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Central Lakes Trust backs community organisations with over $900k in grants

Central Lakes Trust (CLT) approved $911,875 in grants at their last board meeting held on 20 May in Cromwell. Of these, 13 were operational grants.

 

“There are many charitable organisations in our region doing important work for our community,” says Mat Begg, Grants Manager of CLT. “Through our operational grants we give these organisations peace of mind to focus on delivering their services without concern for covering their day-to-day costs. This is especially true for the smaller groups in our region.”

 

Among the grantees are Bone Marrow Cancer Trust (BMCT) who were granted $32,500 towards their operations.

 

“The continued support from CLT is invaluable, not only to our organisation but to the many patients and families who rely on our services,” says Mandy Kennedy, CEO of BMCT. “Last year alone, BMCT provided 250 nights of accommodation and support at Rānui House to patients and families from the CLT region who needed to travel to hospital in Christchurch for often life-saving medical treatment. With the exciting opening of the new Rānui Apartments later this year, we anticipate this number will significantly increase, allowing us to support even more families during their most challenging times.”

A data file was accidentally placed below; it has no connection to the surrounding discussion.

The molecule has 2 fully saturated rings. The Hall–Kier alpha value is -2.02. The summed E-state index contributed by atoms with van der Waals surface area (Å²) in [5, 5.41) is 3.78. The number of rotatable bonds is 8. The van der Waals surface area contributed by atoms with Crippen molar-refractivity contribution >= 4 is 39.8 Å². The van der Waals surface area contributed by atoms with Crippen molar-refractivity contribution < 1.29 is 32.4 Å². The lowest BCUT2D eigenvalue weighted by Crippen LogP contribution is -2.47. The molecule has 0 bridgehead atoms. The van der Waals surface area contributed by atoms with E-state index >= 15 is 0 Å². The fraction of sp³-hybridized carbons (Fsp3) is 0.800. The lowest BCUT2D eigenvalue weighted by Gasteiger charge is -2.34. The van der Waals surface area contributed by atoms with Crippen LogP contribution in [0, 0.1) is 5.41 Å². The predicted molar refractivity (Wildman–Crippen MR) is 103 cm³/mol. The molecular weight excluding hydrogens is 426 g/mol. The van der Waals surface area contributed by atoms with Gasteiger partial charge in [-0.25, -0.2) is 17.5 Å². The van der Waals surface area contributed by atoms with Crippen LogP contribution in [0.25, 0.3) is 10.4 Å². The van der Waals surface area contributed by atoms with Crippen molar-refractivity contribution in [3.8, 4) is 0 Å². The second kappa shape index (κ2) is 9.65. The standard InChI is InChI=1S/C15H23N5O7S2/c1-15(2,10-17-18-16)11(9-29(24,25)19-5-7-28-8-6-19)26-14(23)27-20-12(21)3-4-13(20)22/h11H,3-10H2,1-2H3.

Outside view of Rānui House in Christchurch
Rānui House in Christchurch offers families traveling for bone marrow cancer treatment a warm and welcome home.

Cystic Fibrosis NZ (CFNZ) also received a $11,000 operational grant.

 

“Cystic Fibrosis (CF) can be very socially isolating and frightening when a parent is told their newborn has CF,” says Sue Radcliffe, Philanthropy Manager for Cystic Fibrosis NZ. “CFNZ’s social work service becomes a lifeline as they learn to cope with the relentless care needs this condition requires. Our Community Support Lead is a registered social worker who provides wrap-around lifelong support. She attends CF clinics with caregivers/adults to ensure each client receives optimal care, medication and treatment. She is in regular contact via freephone, email, video calls and travels to Central Otago conducting home visits assessing the physical, emotional and mental health needs of both the CF person and the caregivers.”




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